Computer scientists at the University of California, Berkeley, have uncovered a new security threat: a simple audio recording of keyboard clicks could betray the text you just entered, from passwords to secret love notes.
They are calling it “acoustical spying.” Researchers were able to take several 10-minute sound recordings of users typing at a keyboard, feed the audio into a computer, and use an algorithm to recover up to 96 percent of the characters entered.
“It’s a form of acoustical spying that should raise red flags among computer security and privacy experts,” said Doug Tygar, UC Berkeley professor of computer science and information management and principal investigator of the study. “If we were able to figure this out, it’s likely that people with less honorable intentions can — or have — as well.”
What makes the technique feasible is that each keystroke makes a relatively distinct sound, however subtle, when hit. Typical users type about 300 characters per minute, leaving enough time for a computer to isolate the sounds of individual keystrokes and categorize the letters based upon the statistical characteristics of English text. For example, the letters “th” will occur together more frequently than “tj,” and the word “yet” is far more common than “yrg.”
“Using statistical learning theory, the computer can categorize the sounds of each key as it’s struck and develop a good first guess with an accuracy of 60 percent for characters, and 20 percent for words,” said Li Zhuang, a UC Berkeley Ph.D. student in computer science and lead author of the study. “We then use spelling and grammar checks to refine the results, which increased the character accuracy to 70 percent and the word accuracy to 50 percent. The text is somewhat readable at this point.”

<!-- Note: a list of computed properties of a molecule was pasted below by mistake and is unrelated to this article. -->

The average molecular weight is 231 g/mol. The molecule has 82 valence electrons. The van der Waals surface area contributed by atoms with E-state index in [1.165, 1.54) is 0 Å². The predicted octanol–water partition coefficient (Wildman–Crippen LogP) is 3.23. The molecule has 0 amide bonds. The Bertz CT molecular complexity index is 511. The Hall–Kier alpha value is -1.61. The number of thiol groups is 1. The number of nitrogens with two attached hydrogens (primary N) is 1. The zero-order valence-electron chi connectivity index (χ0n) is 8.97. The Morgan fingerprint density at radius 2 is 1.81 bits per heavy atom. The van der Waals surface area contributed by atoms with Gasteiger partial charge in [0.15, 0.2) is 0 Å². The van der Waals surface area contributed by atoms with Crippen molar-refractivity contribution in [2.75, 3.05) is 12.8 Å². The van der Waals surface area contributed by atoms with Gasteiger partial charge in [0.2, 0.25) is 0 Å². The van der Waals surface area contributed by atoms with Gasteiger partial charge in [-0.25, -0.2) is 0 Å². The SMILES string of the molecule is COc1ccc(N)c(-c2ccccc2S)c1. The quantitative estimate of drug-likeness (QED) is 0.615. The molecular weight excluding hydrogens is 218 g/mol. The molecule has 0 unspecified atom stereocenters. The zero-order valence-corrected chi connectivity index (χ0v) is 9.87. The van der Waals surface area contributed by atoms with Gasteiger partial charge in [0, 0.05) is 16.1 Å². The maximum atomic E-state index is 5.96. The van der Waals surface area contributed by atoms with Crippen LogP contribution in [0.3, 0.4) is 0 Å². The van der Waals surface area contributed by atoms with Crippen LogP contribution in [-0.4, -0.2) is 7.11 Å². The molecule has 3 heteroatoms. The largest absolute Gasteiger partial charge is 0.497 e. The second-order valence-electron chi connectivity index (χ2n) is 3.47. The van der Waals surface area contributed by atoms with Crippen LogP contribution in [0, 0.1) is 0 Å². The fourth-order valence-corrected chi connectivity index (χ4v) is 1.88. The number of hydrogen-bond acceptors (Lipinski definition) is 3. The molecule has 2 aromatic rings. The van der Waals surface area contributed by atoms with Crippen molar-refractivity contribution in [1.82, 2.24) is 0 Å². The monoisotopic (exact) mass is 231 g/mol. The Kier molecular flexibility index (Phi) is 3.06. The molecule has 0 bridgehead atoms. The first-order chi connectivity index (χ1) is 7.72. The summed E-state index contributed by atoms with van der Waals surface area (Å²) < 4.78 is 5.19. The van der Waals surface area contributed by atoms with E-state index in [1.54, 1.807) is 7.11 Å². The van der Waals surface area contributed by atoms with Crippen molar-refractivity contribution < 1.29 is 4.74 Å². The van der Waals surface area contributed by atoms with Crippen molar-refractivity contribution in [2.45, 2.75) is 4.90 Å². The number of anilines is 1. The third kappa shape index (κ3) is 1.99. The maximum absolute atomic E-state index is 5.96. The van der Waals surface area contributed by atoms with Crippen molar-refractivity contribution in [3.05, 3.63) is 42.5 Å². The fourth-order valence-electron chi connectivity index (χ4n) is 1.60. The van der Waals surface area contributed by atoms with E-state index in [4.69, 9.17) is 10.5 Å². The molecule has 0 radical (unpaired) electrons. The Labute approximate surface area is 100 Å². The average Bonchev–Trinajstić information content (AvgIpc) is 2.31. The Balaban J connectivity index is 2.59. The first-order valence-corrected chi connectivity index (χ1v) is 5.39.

But that’s not all. The recording is then played back repeatedly in a feedback loop to “train” the computer to increase its accuracy until no significant improvement is seen. In the UC Berkeley experiments, three feedback cycles were often enough to obtain recovery rates of 88 percent for words and 96 percent for characters.
Once the system is trained, recovering the text became more straightforward, even if the text was a password and not an English word. After just 20 attempts, the researchers were able to retrieve 90 percent of five-character passwords, 77 percent of eight-character passwords and 69 percent of 10-character passwords.
There are limitations to the technique, however. The researchers pointed out that they did not use the Shift, Control, Backspace or Caps Lock keys for their experiments, but describe approaches for training a program to account for those keystrokes as well. The ability to account for use of a computer mouse will be more challenging, the researchers said.
Nevertheless, the findings highlight a security hole that could be exploited and should be investigated, the researchers said. “The message from this study is that there is no easy escape from this acoustic snooping,” said Tygar. “The type of keyboard you use doesn’t matter, your typing proficiency doesn’t matter and the background noise can be overcome.”
So what’s a typist to do? Theodore Svoronos, Vice President of E-commerce Solutions for StrikeForce Technologies, told TechNewsWorld that fraudsters are always going to find new ways to obtain people’s information online. Acoustical spying is just the latest method.
“The whole point is this. Technology is built because there’s been some sort of breach,” Svoronos said. “There will be a technology that will be built to stop the acoustical situation, but eventually something else will come down the pipe. The goal should be to stop the breach before it happens.”
Stopping the sound spies, like stopping other forms of identity theft, boils down to splitting the pathways, Svoronos said. Splitting the pathways is sending users’ passwords over a channel that’s separate from the standard channel of user name and password boxes.
Whether the fraudster is keystroke logging or recording the sound of keys clicking or IP sniffing, if you don’t put the user ID and the password together, the fraudster can’t get what he needs.
“Split the pathways. Then the data is rendered useless to the fraudster,” Svoronos said. “It’s too late once the horse gets out of the barn to build a better barn door. We want to make sure the horse is safe while he’s out there.”